Did I mention that our two dogs never played together unless they thought we were watching? As soon as we sat down in the living room, Spooner and Olive went nuts. They’d snarl and bite and snarl and pounce and snarl and run and snarl. We’d lift our legs clear as the dogs tumbled through, and the dogs were happy NOT to have us throw toys or play tug-of-war (are there other dog/human games? Does it matter?)
When our darling dingoes tired, they’d lounge on the sofa, usually pressed together or draped over each other. At night, they’d sleep on the foot of the bed which wasn’t a great arrangement, but it satisfied my lifelong desire to rebel against my parents’ rule: No dogs on the beds. Stacy, very clearly, did not approve but she indulged me (and the dogs). She can be a patient person.
It was more than a year before I felt toward Olive that she was our dog and it took even longer for her to win me to the wiles of Labradors. Given the topic of this blog, you’ve probably surmised that Olive did sell me on Labradors. Her sales methods deserve a post of their own.
At 60 pounds, Nutmeg uses up a lot of lap, but It’s hard to express how happy I am finally to have a lap dog.
I’ve always wanted to have a lap dog, but none before Nutmeg have fit the bill. Apparently, for many dogs it’s simply too emotionally unsettling to hang out on the lap of the boss dog. (Weird, too if the boss dog is actually a dog. I’m pretty sure dogs don’t have laps.)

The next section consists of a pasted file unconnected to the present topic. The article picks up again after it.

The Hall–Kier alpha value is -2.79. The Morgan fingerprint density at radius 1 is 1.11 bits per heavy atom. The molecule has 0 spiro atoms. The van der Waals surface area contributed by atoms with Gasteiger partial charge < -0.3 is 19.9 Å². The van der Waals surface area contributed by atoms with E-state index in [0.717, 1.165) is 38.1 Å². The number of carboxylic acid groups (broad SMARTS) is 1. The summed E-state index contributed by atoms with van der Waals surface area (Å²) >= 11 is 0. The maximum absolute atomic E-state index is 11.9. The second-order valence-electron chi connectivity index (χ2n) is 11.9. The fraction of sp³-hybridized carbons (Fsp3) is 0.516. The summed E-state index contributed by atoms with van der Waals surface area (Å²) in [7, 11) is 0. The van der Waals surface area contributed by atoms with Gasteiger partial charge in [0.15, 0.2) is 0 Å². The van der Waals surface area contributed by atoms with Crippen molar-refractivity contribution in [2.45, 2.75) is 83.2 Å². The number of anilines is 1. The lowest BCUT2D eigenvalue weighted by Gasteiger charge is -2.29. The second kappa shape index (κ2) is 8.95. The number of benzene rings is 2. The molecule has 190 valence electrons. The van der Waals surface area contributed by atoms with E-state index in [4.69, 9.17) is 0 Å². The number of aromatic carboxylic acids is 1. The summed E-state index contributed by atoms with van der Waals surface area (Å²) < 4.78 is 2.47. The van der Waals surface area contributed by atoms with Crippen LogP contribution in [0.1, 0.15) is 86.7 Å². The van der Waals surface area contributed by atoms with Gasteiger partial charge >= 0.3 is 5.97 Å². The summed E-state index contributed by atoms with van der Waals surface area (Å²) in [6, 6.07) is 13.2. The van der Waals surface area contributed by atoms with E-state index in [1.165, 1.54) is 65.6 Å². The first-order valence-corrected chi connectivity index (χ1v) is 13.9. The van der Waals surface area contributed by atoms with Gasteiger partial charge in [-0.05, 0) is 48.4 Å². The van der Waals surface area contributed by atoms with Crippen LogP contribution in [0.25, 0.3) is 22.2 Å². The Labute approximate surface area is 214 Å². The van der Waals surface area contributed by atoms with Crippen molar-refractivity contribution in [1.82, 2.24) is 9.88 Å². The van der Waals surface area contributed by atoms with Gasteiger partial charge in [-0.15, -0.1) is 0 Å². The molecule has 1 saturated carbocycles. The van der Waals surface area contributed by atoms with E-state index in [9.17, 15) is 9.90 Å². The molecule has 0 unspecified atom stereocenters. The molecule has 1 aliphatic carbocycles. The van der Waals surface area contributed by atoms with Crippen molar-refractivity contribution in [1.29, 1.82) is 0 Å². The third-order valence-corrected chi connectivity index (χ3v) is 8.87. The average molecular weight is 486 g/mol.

In any case, Nutmeg has broken out from the whole “too wimpy to stay in my lap” thing of her predecessors. In fact, on most mornings, when I sit down in my easy chair to read the newspaper, Nutmeg leaps onto my lap. Thankfully, she lands lightly. Then she almost immediately curls up and sleeps.
Nutmeg will stay in my lap in the morning as long as I let her – or until something better comes along. Better? Try noises in the kitchen, the sound of a car in the driveway, the noise of the coat closet opening, someone carrying food, or anyone saying her name within earshot.
It doesn’t matter. Having waited for 46 years to have a real lap dog, I feel terrible when I have to ask Nutmeg to get off my lap. It’s often a relief when she leaps off to examine other distractions.